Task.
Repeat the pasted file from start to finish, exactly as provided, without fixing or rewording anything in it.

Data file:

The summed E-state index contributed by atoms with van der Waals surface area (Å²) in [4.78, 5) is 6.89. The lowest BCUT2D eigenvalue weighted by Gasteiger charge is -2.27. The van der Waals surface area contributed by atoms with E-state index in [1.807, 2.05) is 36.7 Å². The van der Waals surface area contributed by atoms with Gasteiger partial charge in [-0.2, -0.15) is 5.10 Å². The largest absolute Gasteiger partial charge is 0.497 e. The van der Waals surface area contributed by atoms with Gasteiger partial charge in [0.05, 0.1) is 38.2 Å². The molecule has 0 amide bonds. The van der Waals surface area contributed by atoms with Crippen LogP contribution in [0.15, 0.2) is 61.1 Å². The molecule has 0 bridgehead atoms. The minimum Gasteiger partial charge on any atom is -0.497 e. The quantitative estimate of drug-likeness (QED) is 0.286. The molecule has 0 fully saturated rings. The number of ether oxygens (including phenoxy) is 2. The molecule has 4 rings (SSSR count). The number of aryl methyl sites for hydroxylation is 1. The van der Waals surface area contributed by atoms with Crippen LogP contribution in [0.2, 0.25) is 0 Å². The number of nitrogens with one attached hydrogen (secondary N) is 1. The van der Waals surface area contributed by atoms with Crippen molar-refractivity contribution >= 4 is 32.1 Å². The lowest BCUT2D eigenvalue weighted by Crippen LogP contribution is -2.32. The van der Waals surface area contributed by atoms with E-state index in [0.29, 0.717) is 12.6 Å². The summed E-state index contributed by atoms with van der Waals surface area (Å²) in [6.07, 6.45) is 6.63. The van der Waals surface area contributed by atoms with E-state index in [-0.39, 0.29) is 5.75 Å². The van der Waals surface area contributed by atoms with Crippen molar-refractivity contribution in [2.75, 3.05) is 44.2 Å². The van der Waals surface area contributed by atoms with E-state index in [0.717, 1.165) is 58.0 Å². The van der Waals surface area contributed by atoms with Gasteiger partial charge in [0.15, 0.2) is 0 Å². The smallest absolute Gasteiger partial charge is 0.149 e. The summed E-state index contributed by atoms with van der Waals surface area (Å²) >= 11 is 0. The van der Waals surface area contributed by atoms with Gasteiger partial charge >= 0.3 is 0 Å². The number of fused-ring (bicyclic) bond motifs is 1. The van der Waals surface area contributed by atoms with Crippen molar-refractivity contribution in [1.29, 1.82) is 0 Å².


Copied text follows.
The summed E-state index contributed by atoms with van der Waals surface area (Å²) in [4.78, 5) is 6.89. The lowest BCUT2D eigenvalue weighted by Gasteiger charge is -2.27. The van der Waals surface area contributed by atoms with E-state index in [1.807, 2.05) is 36.7 Å². The van der Waals surface area contributed by atoms with Gasteiger partial charge in [-0.2, -0.15) is 5.10 Å². The largest absolute Gasteiger partial charge is 0.497 e. The van der Waals surface area contributed by atoms with Gasteiger partial charge in [0.05, 0.1) is 38.2 Å². The molecule has 0 amide bonds. The van der Waals surface area contributed by atoms with Crippen LogP contribution in [0.15, 0.2) is 61.1 Å². The molecule has 0 bridgehead atoms. The minimum Gasteiger partial charge on any atom is -0.497 e. The quantitative estimate of drug-likeness (QED) is 0.286. The molecule has 0 fully saturated rings. The number of ether oxygens (including phenoxy) is 2. The molecule has 4 rings (SSSR count). The number of aryl methyl sites for hydroxylation is 1. The van der Waals surface area contributed by atoms with Crippen LogP contribution in [0.2, 0.25) is 0 Å². The number of nitrogens with one attached hydrogen (secondary N) is 1. The van der Waals surface area contributed by atoms with Crippen molar-refractivity contribution >= 4 is 32.1 Å². The lowest BCUT2D eigenvalue weighted by Crippen LogP contribution is -2.32. The van der Waals surface area contributed by atoms with E-state index in [0.29, 0.717) is 12.6 Å². The summed E-state index contributed by atoms with van der Waals surface area (Å²) in [6.07, 6.45) is 6.63. The van der Waals surface area contributed by atoms with E-state index in [-0.39, 0.29) is 5.75 Å². The van der Waals surface area contributed by atoms with Crippen molar-refractivity contribution in [2.75, 3.05) is 44.2 Å². The van der Waals surface area contributed by atoms with E-state index in [0.717, 1.165) is 58.0 Å². The van der Waals surface area contributed by atoms with Gasteiger partial charge in [0.15, 0.2) is 0 Å². The smallest absolute Gasteiger partial charge is 0.149 e. The summed E-state index contributed by atoms with van der Waals surface area (Å²) >= 11 is 0. The van der Waals surface area contributed by atoms with Gasteiger partial charge >= 0.3 is 0 Å². The number of fused-ring (bicyclic) bond motifs is 1. The van der Waals surface area contributed by atoms with Crippen molar-refractivity contribution in [1.29, 1.82) is 0 Å².